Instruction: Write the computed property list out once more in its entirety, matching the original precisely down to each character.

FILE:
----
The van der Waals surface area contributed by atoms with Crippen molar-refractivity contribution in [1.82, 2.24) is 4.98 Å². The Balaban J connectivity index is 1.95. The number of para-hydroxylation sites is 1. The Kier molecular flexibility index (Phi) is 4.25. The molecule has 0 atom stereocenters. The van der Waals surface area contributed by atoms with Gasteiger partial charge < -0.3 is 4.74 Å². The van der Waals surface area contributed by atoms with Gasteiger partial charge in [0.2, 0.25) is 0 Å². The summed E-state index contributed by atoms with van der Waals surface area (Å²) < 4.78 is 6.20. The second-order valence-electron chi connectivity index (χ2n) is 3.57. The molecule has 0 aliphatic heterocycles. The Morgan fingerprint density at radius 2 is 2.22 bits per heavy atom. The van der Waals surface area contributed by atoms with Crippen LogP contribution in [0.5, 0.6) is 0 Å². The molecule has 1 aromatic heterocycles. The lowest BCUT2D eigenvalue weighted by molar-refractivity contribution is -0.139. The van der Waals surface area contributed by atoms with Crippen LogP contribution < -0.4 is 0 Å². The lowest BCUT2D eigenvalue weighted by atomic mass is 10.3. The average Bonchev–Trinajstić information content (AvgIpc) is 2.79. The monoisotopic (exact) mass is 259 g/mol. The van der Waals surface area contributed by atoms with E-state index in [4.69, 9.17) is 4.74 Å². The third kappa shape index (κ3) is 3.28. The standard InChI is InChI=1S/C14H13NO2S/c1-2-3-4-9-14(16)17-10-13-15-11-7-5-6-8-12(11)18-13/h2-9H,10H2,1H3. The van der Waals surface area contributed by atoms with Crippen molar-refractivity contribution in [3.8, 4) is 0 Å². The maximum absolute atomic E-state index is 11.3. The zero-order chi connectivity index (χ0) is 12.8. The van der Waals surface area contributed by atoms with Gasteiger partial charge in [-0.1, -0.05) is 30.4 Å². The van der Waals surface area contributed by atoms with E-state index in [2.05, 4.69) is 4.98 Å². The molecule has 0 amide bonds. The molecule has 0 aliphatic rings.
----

The van der Waals surface area contributed by atoms with Crippen molar-refractivity contribution in [1.82, 2.24) is 4.98 Å². The Balaban J connectivity index is 1.95. The number of para-hydroxylation sites is 1. The Kier molecular flexibility index (Phi) is 4.25. The molecule has 0 atom stereocenters. The van der Waals surface area contributed by atoms with Gasteiger partial charge < -0.3 is 4.74 Å². The van der Waals surface area contributed by atoms with Gasteiger partial charge in [0.2, 0.25) is 0 Å². The summed E-state index contributed by atoms with van der Waals surface area (Å²) < 4.78 is 6.20. The second-order valence-electron chi connectivity index (χ2n) is 3.57. The molecule has 0 aliphatic heterocycles. The Morgan fingerprint density at radius 2 is 2.22 bits per heavy atom. The van der Waals surface area contributed by atoms with Crippen LogP contribution in [0.5, 0.6) is 0 Å². The molecule has 1 aromatic heterocycles. The lowest BCUT2D eigenvalue weighted by molar-refractivity contribution is -0.139. The van der Waals surface area contributed by atoms with Crippen LogP contribution < -0.4 is 0 Å². The lowest BCUT2D eigenvalue weighted by atomic mass is 10.3. The average Bonchev–Trinajstić information content (AvgIpc) is 2.79. The monoisotopic (exact) mass is 259 g/mol. The van der Waals surface area contributed by atoms with E-state index in [4.69, 9.17) is 4.74 Å². The third kappa shape index (κ3) is 3.28. The standard InChI is InChI=1S/C14H13NO2S/c1-2-3-4-9-14(16)17-10-13-15-11-7-5-6-8-12(11)18-13/h2-9H,10H2,1H3. The van der Waals surface area contributed by atoms with Crippen molar-refractivity contribution in [3.8, 4) is 0 Å². The maximum absolute atomic E-state index is 11.3. The zero-order chi connectivity index (χ0) is 12.8. The van der Waals surface area contributed by atoms with Gasteiger partial charge in [-0.1, -0.05) is 30.4 Å². The van der Waals surface area contributed by atoms with E-state index in [2.05, 4.69) is 4.98 Å². The molecule has 0 amide bonds. The molecule has 0 aliphatic rings.